Four matches took place in the evening, in the first Erik Clarys' run came to an end. The 2 time former world championship finalist Ronnie Baxter taking the match 4-2, however Clarys had levelled up at 2-2 from 2-0 behind. A 170 finish from Baxter began to put the pressure back on the Belgian as the match concluded. Then Bob Anderson, 16 years after his first world title began his push for a second title. In tremendous form, he took the first three sets, losing just three legs in the process to go 3-0 up on the 11th seed Andy Jenkins. Jenkins, took the fourth set 3-1 and got to 2-2 in the fifth before Anderson prevailed to book his place in the fourth round with an 84.69 average.

The big shock of the day and the entire event so far came in the third match of the evening. John Part's reign as Champion would come to an end as he lost 4-3 to Mark Dudbridge. Dudbridge, took the first two sets, 3-2 and 3-1 to open up a 2-0 lead. Part responded by showing glimpses of the form that beat Taylor a year ago to level the match up at 2-2. However Dudbridged nicked the fifth set by 3-2 to go 3-2 up and 1 leg away from the match. Part again responded, taking the sixth set 3-1 to level the match at 3 sets apiece.

The seventh set went into the tie-break when the pair became locked at 2-2 in legs. 2-2 became 3-3 as the 2nd seed tried desperately to hold onto his crown. However, Dudbridge would take the next two legs to decide the match as he went through to the fourth round. The drama of this match probably meant that another thriller was overlooked in Kevin Painter's 4-3 win over Paul Williams. Painter had gone 3-1 up playing great darts, however Williams had levelled up at 3-3. Painter would take the decider 3-1 to go through to the fourth round with an 88.62 average.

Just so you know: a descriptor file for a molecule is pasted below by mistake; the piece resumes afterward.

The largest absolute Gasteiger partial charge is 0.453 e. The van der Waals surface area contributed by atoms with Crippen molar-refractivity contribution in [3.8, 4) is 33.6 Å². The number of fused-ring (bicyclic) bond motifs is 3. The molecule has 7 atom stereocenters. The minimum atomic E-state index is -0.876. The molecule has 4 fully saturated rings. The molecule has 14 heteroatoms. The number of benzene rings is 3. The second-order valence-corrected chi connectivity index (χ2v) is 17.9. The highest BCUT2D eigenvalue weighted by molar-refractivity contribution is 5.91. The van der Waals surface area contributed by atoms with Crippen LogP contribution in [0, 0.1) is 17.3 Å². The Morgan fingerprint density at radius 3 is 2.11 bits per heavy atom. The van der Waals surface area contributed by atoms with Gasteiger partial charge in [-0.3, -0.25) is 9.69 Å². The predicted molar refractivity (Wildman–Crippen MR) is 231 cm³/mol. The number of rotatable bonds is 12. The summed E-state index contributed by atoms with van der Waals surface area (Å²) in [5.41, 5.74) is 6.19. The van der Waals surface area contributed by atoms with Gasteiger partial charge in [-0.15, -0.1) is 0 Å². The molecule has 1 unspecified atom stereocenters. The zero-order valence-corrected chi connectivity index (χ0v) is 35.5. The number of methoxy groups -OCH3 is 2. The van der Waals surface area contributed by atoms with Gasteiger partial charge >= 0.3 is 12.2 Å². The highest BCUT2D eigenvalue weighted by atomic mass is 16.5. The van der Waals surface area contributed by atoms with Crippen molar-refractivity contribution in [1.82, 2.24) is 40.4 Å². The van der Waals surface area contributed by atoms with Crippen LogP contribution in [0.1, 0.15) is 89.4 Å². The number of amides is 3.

Day 4 - Tuesday 30 December[edit]

Seven more matches as the third round continued at the Circus Tavern. In the opening game of the afternoon session, Steve Beaton, the 1996 BDO World Champion knocked out Jamie Harvey 4-0. However 4-0 was a rough scoreline on Harvey, as Beaton took each set bar the opening set in deciding legs to break Bravedart's heart and go through. The next surprise in the World Championship came in the shape of the 1995 BDO World Champion Richie Burnett going out, 4-3 to Simon Whatley. Whatley holding his nerve in a tense sudden death leg, taking the final set 6-5 to knock out the 13th seed. Whatley now would face Roland Scholten or Lionel Sams in the fourth round. The final match of the afternoon would see the first of the home players in action. Colin Lloyd seeded 5 averaged 98.61 to go through 4-1 against Peter Evison. Lloyd had been particularly clinical, Evison taking the opening set 3-2, but Lloyd would take the remaining four with the loss of just one leg.

In the evening session, Steve Maish would go out to the other local hero; Dagenham's number 12 seed Wayne Mardle by four sets to two. Mardle who pushed Taylor to eight sets in their third round classic a year ago would take the final two sets after Maish had held his own. Mardle would now face Lloyd for a place in the quarter-finals. Then followed arguably the biggest surprise of the day; Roland Scholten would bow out 4-2 to Lionel Sams. Sams however would be relieved to hold on after squandering a 3 set lead and managing to take the 6 set by 3-1. Had Scholten managed to level at 3-3 then surely he would have been favourite to win the match.

The former world Champion, Phil Taylor would open up his quest to become the champion for the 11th time by quickly disposing of Colin McGarry. Taylor took the first two sets 3-0, and then the next two 3-1 to go through 4-0 dropping just two legs and averaging 98.89. - He would be now meeting old rival Dennis Priestley as the 16th seed went through with a tense 4-3 win over Richie Buckle.